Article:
What’s inside the Vatican Museums?The Popes and other members of the Catholic Church have been some of the most dedicated patrons of the arts, and the Vatican Museums are home to their extensive collection. The museums are made up of several smaller galleries and rooms, some of which house paintings and sculpture, and some of which are works of art in their own right. From ancient Roman sculptures and mosaics to modern art with religious themes, the Vatican Museums display about 20,000 diverse works. Famous names to watch out for include Leonardo da Vinci, Caravaggio, Vincent Van Gogh, Salvador Dalí, and Pablo Picasso. Visitors should also take the time to visit the Raphael Rooms, which were commissioned as a suite of apartments for Pope Julius II and feature beautiful fresco scenes in a High Renaissance style. And, of course, you should make sure not to miss the Sistine Chapel, which includes the famous ceiling and The Last Judgement by Michelangelo, in addition to frescos by Botticelli, Perugino, Pinturicchio, Ghirlandaio, and Rosselli.
Do I need a separate ticket to see the Sistine Chapel? Can I only visit the Sistine Chapel?The Sistine Chapel can only be accessed via the Vatican Museums, so there is no ticket option that exclusively includes entry to the chapel. Access to the chapel is included in all tickets to the Vatican Museums, and the chapel is one of the last rooms you’ll visit if you follow the recommended itineraries offered by the museum. If you’ve booked a guided tour, your guide will give you all the information about the chapel before you enter, as it is considered a deeply sacred place and guests are asked to remain silent while inside.
Should I take a guided tour of the Vatican Museums?The Vatican Museums are huge and maze-like, with many different galleries dedicated to different eras. If you’re interested in the highlights and getting more information about the most important pieces of art, then a guided tour is an excellent choice. Your guide will help you to navigate the hallways while keeping you informed about the most important pieces, guiding you safely to the Sistine Chapel at the end. Official guided tours take at least 2 hours, tours with private guides may take longer. If you’d rather wander by yourself, without the pressure of keeping up with a group, then an audio guide is probably a good idea. While there is some text available next to certain artworks, the audio guide can provide far more information about the pieces you’re seeing.
How long will it take to visit the Vatican Museums?First of all, you’ll need to factor in whether or not you’ve booked your ticket in advance. If not, then you’ll need to arrive before the museum opens, as lines for tickets can be up to two hours long during the busiest times of the year. Once inside, you’re free to explore all day if you’d like. Most people spend between two and three hours inside, which is enough time to see the highlights, including the Sistine Chapel, and that’s also how long most of the guided tours take. However, if you’re an art-lover who wants to linger in all the galleries, you can easily make a day trip out of your visit. There are courtyards to rest in, plus a café, restaurant, and pizzeria where you can find lunch and snack options, so take as much time as you need!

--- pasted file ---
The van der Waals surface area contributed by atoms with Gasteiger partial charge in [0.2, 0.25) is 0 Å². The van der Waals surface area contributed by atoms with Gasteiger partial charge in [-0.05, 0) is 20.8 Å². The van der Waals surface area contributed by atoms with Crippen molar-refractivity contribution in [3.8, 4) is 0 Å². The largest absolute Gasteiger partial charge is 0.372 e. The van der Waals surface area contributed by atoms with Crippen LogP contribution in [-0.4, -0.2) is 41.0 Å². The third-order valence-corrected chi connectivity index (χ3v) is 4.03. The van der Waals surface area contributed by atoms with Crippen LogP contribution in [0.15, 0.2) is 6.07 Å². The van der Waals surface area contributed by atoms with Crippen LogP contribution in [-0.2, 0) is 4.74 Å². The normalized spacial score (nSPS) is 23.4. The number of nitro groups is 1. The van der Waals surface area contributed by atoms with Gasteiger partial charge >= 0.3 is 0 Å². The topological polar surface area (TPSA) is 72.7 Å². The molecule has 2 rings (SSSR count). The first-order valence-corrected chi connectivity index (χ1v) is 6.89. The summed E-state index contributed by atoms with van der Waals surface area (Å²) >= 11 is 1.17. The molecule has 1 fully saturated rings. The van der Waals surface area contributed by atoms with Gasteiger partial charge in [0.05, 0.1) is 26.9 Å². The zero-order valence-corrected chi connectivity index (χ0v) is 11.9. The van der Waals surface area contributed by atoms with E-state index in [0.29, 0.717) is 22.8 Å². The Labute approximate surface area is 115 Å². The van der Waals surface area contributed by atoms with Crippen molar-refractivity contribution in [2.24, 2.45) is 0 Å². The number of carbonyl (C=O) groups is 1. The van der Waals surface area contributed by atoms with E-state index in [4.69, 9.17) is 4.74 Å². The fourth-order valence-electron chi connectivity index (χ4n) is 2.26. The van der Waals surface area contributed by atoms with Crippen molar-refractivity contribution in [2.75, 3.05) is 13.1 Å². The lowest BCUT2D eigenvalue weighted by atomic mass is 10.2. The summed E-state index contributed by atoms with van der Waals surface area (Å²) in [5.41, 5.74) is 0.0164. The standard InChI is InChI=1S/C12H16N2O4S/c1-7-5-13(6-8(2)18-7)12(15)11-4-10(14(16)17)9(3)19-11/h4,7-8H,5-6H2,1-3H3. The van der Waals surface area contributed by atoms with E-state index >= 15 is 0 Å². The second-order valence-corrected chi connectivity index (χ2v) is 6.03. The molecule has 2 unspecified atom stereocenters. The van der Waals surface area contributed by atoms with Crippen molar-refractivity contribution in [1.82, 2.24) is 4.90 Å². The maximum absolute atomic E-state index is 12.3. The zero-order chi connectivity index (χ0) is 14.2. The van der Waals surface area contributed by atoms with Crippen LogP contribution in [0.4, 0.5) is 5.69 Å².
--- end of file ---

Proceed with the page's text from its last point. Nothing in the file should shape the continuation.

Can I see the Vatican Gardens?The Vatican Gardens - those close to the Vatican Museums - can only be visited with an authorized guide on certain dates. With limited numbers of tickets available, the tour can be difficult to book but is highly recommended as the gardens contain a stunning series of fountains, carefully maintained plantlife from around the world, and even a reconstruction of the grotto in Lourdes. You’ll also get great views of the dome of St. Peter’s Basilica. There are other papal gardens available to visit at Castel Gandolfo, the Pope’s summer residence. The Barberini Gardens there used to be reserved for the private use of the Pope, but Pope Francis opened them to the public in 2014. Tickets are available for the gardens only or the gardens and the Apostolic Palace, and there’s even a VIP ticket that includes the Vatican Museums, Vatican Gardens, Barberini Gardens, and Castel Gandolfo.
Is a trip to the museum suitable for children?The Vatican welcomes families with children, and staff members are on hand to assist with strollers when you’re traveling between floors of the museum. There are also baby changing facilities and a nursing room for those with very small children, and the restaurant and pizzeria provide high chairs. There is a child-friendly audio guide that follows a slightly shorter itinerary. While the museum has all of these facilities, parents should consider that the art is mostly serious and religious in nature and that the corridors and galleries can be extremely crowded with large groups. Older children and teenagers will probably enjoy the visit far more than younger children.
Can I take photographs in the Vatican Museums and Sistine Chapel?Photography for personal use only is permitted throughout the museums, although visitors are asked not to take photographs using flash, tripods, selfie sticks, or any other kind of equipment. Photography or filming of any kind is forbidden inside the Sistine Chapel.